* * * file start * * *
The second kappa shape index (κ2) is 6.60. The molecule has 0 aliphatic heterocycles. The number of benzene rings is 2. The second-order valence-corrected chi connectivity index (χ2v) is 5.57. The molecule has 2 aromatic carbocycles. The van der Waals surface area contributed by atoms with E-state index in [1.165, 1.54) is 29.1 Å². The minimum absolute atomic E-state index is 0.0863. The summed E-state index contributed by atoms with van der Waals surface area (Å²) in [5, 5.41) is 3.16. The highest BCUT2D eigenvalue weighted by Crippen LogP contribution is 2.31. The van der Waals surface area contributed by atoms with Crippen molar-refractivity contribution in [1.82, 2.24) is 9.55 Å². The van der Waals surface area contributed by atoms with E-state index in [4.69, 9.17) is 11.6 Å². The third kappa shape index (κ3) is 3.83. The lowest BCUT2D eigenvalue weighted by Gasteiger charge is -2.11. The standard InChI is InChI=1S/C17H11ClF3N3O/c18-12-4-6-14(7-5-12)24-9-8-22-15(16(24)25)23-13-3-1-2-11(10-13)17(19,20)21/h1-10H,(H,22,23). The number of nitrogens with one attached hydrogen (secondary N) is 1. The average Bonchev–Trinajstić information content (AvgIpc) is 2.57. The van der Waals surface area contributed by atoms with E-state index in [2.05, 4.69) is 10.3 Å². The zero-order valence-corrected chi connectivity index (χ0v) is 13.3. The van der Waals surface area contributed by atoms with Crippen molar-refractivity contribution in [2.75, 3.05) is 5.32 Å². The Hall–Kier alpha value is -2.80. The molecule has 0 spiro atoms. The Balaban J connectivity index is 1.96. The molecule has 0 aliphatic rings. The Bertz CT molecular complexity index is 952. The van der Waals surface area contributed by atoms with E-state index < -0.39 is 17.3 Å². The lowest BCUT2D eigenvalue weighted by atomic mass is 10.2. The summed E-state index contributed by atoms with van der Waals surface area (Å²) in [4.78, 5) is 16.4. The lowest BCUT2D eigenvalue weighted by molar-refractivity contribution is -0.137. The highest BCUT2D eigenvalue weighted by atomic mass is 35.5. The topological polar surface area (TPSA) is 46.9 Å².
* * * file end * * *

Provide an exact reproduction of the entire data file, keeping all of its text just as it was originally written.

The second kappa shape index (κ2) is 6.60. The molecule has 0 aliphatic heterocycles. The number of benzene rings is 2. The second-order valence-corrected chi connectivity index (χ2v) is 5.57. The molecule has 2 aromatic carbocycles. The van der Waals surface area contributed by atoms with E-state index in [1.165, 1.54) is 29.1 Å². The minimum absolute atomic E-state index is 0.0863. The summed E-state index contributed by atoms with van der Waals surface area (Å²) in [5, 5.41) is 3.16. The highest BCUT2D eigenvalue weighted by Crippen LogP contribution is 2.31. The van der Waals surface area contributed by atoms with Crippen molar-refractivity contribution in [1.82, 2.24) is 9.55 Å². The van der Waals surface area contributed by atoms with E-state index in [4.69, 9.17) is 11.6 Å². The third kappa shape index (κ3) is 3.83. The lowest BCUT2D eigenvalue weighted by Gasteiger charge is -2.11. The standard InChI is InChI=1S/C17H11ClF3N3O/c18-12-4-6-14(7-5-12)24-9-8-22-15(16(24)25)23-13-3-1-2-11(10-13)17(19,20)21/h1-10H,(H,22,23). The number of nitrogens with one attached hydrogen (secondary N) is 1. The average Bonchev–Trinajstić information content (AvgIpc) is 2.57. The van der Waals surface area contributed by atoms with E-state index in [2.05, 4.69) is 10.3 Å². The zero-order valence-corrected chi connectivity index (χ0v) is 13.3. The van der Waals surface area contributed by atoms with Crippen molar-refractivity contribution in [2.75, 3.05) is 5.32 Å². The Hall–Kier alpha value is -2.80. The molecule has 0 spiro atoms. The Balaban J connectivity index is 1.96. The molecule has 0 aliphatic rings. The Bertz CT molecular complexity index is 952. The van der Waals surface area contributed by atoms with E-state index < -0.39 is 17.3 Å². The lowest BCUT2D eigenvalue weighted by atomic mass is 10.2. The summed E-state index contributed by atoms with van der Waals surface area (Å²) in [4.78, 5) is 16.4. The lowest BCUT2D eigenvalue weighted by molar-refractivity contribution is -0.137. The highest BCUT2D eigenvalue weighted by atomic mass is 35.5. The topological polar surface area (TPSA) is 46.9 Å².